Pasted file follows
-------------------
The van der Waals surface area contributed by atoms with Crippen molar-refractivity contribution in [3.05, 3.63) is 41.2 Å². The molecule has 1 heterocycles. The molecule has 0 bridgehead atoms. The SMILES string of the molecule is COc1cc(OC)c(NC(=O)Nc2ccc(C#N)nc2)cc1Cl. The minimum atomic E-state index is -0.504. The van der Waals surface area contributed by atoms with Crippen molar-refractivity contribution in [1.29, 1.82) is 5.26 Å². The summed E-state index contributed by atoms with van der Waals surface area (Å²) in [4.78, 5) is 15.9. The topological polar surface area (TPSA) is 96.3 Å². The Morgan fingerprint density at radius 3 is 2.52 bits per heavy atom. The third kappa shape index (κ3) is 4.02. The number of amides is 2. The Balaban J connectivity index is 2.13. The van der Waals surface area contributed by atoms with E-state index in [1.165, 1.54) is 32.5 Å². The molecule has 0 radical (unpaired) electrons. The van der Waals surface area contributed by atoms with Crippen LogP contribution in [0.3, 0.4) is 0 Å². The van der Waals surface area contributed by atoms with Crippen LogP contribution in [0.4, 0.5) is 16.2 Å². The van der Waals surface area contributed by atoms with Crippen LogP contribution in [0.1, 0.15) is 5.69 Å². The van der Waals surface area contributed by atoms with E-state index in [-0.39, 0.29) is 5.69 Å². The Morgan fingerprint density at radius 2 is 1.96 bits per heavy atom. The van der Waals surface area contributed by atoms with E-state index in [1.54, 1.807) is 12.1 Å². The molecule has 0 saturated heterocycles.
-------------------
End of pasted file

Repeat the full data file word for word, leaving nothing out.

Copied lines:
The van der Waals surface area contributed by atoms with Crippen molar-refractivity contribution in [3.05, 3.63) is 41.2 Å². The molecule has 1 heterocycles. The molecule has 0 bridgehead atoms. The SMILES string of the molecule is COc1cc(OC)c(NC(=O)Nc2ccc(C#N)nc2)cc1Cl. The minimum atomic E-state index is -0.504. The van der Waals surface area contributed by atoms with Crippen molar-refractivity contribution in [1.29, 1.82) is 5.26 Å². The summed E-state index contributed by atoms with van der Waals surface area (Å²) in [4.78, 5) is 15.9. The topological polar surface area (TPSA) is 96.3 Å². The Morgan fingerprint density at radius 3 is 2.52 bits per heavy atom. The third kappa shape index (κ3) is 4.02. The number of amides is 2. The Balaban J connectivity index is 2.13. The van der Waals surface area contributed by atoms with E-state index in [1.165, 1.54) is 32.5 Å². The molecule has 0 radical (unpaired) electrons. The van der Waals surface area contributed by atoms with Crippen LogP contribution in [0.3, 0.4) is 0 Å². The van der Waals surface area contributed by atoms with Crippen LogP contribution in [0.4, 0.5) is 16.2 Å². The van der Waals surface area contributed by atoms with Crippen LogP contribution in [0.1, 0.15) is 5.69 Å². The van der Waals surface area contributed by atoms with E-state index in [-0.39, 0.29) is 5.69 Å². The Morgan fingerprint density at radius 2 is 1.96 bits per heavy atom. The van der Waals surface area contributed by atoms with E-state index in [1.54, 1.807) is 12.1 Å². The molecule has 0 saturated heterocycles.